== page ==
But reasonable people, even when they want something desperately, know that you can’t demand other people’s money. There are a lot of ways to have a family, and they will be parents if they really want to, with or without your help. Even if they’re committed to having a biological child, there are options. They should look into grants and loans for IVF. If they want to be irresponsible, they can even put the next round on a credit card. I hope they’re successful, and if they are, set the tone early that it’s not your job to support their child.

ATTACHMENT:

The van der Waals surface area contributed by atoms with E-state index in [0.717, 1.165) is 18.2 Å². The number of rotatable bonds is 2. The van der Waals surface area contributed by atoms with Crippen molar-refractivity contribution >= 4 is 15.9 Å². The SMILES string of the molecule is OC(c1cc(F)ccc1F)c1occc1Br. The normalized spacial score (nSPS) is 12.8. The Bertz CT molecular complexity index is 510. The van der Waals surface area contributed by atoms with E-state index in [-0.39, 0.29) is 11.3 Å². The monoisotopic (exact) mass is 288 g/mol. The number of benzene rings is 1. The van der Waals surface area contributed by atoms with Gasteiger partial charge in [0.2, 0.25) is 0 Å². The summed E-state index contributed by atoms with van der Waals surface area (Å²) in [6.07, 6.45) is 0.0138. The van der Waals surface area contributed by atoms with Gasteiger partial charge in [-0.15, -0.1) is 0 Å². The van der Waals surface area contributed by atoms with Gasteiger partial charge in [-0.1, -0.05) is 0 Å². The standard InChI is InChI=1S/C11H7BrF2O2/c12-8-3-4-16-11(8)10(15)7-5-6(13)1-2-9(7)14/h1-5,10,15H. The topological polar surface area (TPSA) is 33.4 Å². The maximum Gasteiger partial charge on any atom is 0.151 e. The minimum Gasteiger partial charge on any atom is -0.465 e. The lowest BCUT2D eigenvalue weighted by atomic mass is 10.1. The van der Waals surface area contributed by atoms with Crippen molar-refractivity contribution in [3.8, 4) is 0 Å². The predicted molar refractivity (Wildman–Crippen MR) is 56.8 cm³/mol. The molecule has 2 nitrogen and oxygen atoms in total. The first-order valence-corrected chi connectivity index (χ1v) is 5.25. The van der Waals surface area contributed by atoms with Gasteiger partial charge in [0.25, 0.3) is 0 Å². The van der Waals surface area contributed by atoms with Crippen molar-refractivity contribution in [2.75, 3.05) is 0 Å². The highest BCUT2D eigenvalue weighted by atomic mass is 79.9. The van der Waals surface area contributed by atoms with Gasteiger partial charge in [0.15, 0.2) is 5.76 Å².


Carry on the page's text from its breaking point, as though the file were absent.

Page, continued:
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I am 37 with a 19-year-old son, and I’m a very real, up-front person who will always give you the hard answers and not pat you on the back. My friend of about 10 years got married a few years ago. She and her wife bought a house, and now her wife is pregnant with twins. My friend recently reached out to me to say that she is having a lot of feelings about becoming a mom. I said it was completely understandable. It has been a hard year and a half. She never expected to have kids, and now she was having two. She has made sacrifices to be where she is today, and a lot has changed. These feelings are bound to happen. Her response was not what I thought it would be: She said she was just looking for me to tell her that all new moms experience these feelings, not to be told that I thought her wife hoodwinked her into her current life.